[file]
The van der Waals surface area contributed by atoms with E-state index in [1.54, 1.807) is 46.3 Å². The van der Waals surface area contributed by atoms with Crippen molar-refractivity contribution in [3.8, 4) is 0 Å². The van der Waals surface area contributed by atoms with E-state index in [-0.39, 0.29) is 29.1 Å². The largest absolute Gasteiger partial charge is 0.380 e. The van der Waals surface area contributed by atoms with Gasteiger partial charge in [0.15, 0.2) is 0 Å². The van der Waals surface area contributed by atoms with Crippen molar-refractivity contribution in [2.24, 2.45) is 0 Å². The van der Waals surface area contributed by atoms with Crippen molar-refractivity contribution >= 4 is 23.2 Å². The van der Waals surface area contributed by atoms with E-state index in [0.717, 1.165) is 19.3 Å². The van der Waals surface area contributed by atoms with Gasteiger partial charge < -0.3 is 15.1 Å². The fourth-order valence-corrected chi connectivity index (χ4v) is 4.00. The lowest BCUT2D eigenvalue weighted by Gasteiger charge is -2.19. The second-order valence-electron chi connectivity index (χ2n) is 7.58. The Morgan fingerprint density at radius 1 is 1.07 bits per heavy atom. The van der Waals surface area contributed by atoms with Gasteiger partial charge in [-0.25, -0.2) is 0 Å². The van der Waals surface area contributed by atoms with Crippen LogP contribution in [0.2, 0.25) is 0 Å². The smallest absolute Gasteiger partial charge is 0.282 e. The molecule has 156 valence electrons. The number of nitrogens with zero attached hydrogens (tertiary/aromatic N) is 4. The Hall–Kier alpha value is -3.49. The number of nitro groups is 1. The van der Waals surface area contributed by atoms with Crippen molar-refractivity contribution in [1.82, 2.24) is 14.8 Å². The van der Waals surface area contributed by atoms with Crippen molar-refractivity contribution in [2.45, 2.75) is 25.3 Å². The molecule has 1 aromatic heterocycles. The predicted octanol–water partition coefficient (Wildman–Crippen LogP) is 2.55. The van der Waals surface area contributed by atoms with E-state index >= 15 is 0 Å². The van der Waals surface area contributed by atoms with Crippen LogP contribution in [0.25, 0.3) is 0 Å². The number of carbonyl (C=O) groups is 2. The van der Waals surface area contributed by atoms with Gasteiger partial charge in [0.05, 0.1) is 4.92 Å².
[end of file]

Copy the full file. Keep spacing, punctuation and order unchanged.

The van der Waals surface area contributed by atoms with E-state index in [1.54, 1.807) is 46.3 Å². The van der Waals surface area contributed by atoms with Crippen molar-refractivity contribution in [3.8, 4) is 0 Å². The van der Waals surface area contributed by atoms with E-state index in [-0.39, 0.29) is 29.1 Å². The largest absolute Gasteiger partial charge is 0.380 e. The van der Waals surface area contributed by atoms with Gasteiger partial charge in [0.15, 0.2) is 0 Å². The van der Waals surface area contributed by atoms with Crippen molar-refractivity contribution in [2.24, 2.45) is 0 Å². The van der Waals surface area contributed by atoms with Crippen molar-refractivity contribution >= 4 is 23.2 Å². The van der Waals surface area contributed by atoms with E-state index in [0.717, 1.165) is 19.3 Å². The van der Waals surface area contributed by atoms with Gasteiger partial charge < -0.3 is 15.1 Å². The fourth-order valence-corrected chi connectivity index (χ4v) is 4.00. The lowest BCUT2D eigenvalue weighted by Gasteiger charge is -2.19. The second-order valence-electron chi connectivity index (χ2n) is 7.58. The Morgan fingerprint density at radius 1 is 1.07 bits per heavy atom. The van der Waals surface area contributed by atoms with Gasteiger partial charge in [-0.25, -0.2) is 0 Å². The van der Waals surface area contributed by atoms with Crippen LogP contribution in [0.2, 0.25) is 0 Å². The smallest absolute Gasteiger partial charge is 0.282 e. The molecule has 156 valence electrons. The number of nitrogens with zero attached hydrogens (tertiary/aromatic N) is 4. The Hall–Kier alpha value is -3.49. The number of nitro groups is 1. The van der Waals surface area contributed by atoms with Crippen molar-refractivity contribution in [1.82, 2.24) is 14.8 Å². The van der Waals surface area contributed by atoms with Crippen molar-refractivity contribution in [2.45, 2.75) is 25.3 Å². The molecule has 1 aromatic heterocycles. The predicted octanol–water partition coefficient (Wildman–Crippen LogP) is 2.55. The van der Waals surface area contributed by atoms with E-state index >= 15 is 0 Å². The van der Waals surface area contributed by atoms with Crippen LogP contribution in [0.25, 0.3) is 0 Å². The number of carbonyl (C=O) groups is 2. The van der Waals surface area contributed by atoms with Gasteiger partial charge in [0.05, 0.1) is 4.92 Å².